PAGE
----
To achieve sustainable infrastructure, construction must adopt new technology and materials, according to a report by the United Nations Environment Programme.
It reveals that the construction sector accounts for 38% of all energy-related CO2 emissions, increasing in 2019 to their highest level yet at around 10 GtCO2, and is failing to slow Climate Change or contribute to the 2016 Paris Agreement sustainability goals.
This contrasts with the manufacturing, healthcare, and technology sectors, which have embraced technological advances and refined their processes; these industries would be unrecognisable to a worker 50 years ago, but construction has not evolved at anywhere near this pace according to the UN report.
Half of all existing US buildings were built between 1960 and 1999, with 21% built before 1960. These buildings are poorly insulated and energy inefficient. As a result, buildings contribute 40-70% of overall emissions in cities.
Research from the Saïd Business School at Oxford University also shows that 90% of the world's infrastructure projects are either late or over-budget. Berlin Brandenburg Airport was nine years late on completion and six times over budget, with 66,500 errors cited during construction. Such mistakes leading to higher construction times are due to lack of data, and also cause higher emissions per project.
Paul Dunn, director of global architecture company CallisonRTKL, believes integrated technology and Digital Twins are the solutions:
"To achieve transformational change in our industry, design, technology, and construction must be fully integrated. The industry must go further in embracing digital, advanced materials and new technologies."
"Technology and manufacturing will help evolve our buildings as products. We are living at a time when flawless quality is truly viable when digital models and simulations with real-world building data create endless possibilities for monitoring, machine learning, and human-centered design. We must secure integrated whole-building design from inception to afterlife."
Digital Twins act as a collection of digital data representing a physical object, allowing the construction industry to use advanced 3D models connected to AI-driven analytics to better measure, predict and mitigate a building's emission output. Applying Digital Twins during construction can allow planners and builders to streamline the building process and avoid additional construction hours, costs, and emissions on projects. A recent Market's and Market's report estimates the Digital Twin market would grow from $3.1 billion in 2020 to $48.2 billion per year by 2026, at an annual CAGR of 58%.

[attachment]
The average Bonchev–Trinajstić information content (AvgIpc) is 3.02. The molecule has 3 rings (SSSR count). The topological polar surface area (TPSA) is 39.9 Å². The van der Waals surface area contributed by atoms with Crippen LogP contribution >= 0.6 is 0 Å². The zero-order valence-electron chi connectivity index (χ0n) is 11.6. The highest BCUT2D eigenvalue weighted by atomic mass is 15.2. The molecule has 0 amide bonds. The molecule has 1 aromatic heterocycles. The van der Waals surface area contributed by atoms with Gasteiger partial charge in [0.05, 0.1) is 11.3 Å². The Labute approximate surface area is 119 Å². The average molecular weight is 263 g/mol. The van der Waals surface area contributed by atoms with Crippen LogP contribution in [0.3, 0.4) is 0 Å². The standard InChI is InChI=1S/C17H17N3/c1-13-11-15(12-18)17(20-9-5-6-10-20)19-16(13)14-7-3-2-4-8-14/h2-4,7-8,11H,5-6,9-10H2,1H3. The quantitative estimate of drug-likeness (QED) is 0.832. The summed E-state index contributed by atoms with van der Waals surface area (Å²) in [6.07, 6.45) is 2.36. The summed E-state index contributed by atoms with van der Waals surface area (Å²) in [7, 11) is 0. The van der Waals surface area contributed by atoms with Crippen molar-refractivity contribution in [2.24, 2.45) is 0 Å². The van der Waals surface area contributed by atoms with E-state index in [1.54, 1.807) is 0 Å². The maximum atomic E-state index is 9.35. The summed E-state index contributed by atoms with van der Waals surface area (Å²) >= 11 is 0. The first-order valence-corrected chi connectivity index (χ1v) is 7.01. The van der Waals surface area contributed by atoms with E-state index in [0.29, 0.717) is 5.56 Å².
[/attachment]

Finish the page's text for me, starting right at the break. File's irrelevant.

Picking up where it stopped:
Some office spaces and city buildings closed during lockdowns last year adopted Digital Twin technology, gathering previously unknown data and Jim Whittaker, Engineering Services Lead at real estate world leader JLL, believes the COVID-19 pandemic is accelerating Digital Twins' adoption. He states it's now critical for building owners to rethink how their properties are used and managed.
"Objective and credible data has always been needed to make decisions on property portfolios and inform investment decisions," he explains. "But, agile, scalable, and dynamic workplaces are needed now more than ever. Digital Twins support these requirements by providing the data and visualizations needed to make more rapid and flexible decisions."
Leading Digital Twin provider Cityzenith’s CEO Michael Jansen also understands the importance of transforming the construction industry whilst reducing urban carbon emissions:
“It’s clear that the sector must catch up with the pace of emissions reduction in other industries such as manufacturing, but powerful Digital Twin modelling by software like our SmartWorldOS can manipulate huge amounts of data to enable smooth and accurate ‘right first time and on time’ construction on new projects, and help retro-fit older construction in order to cut emissions now and in the future.”
“We are already working with major cities across the world, donating SmartWorldOS as part of our ‘Clean Cities – Clean Future’ initiative. Cities and urban areas are responsible for 70% of global emissions, and the construction industry contributes significantly to this percentage. With the impact of Climate Change looming, it’s time to utilize digital twins within construction, modernize the industry and reduce emission output.”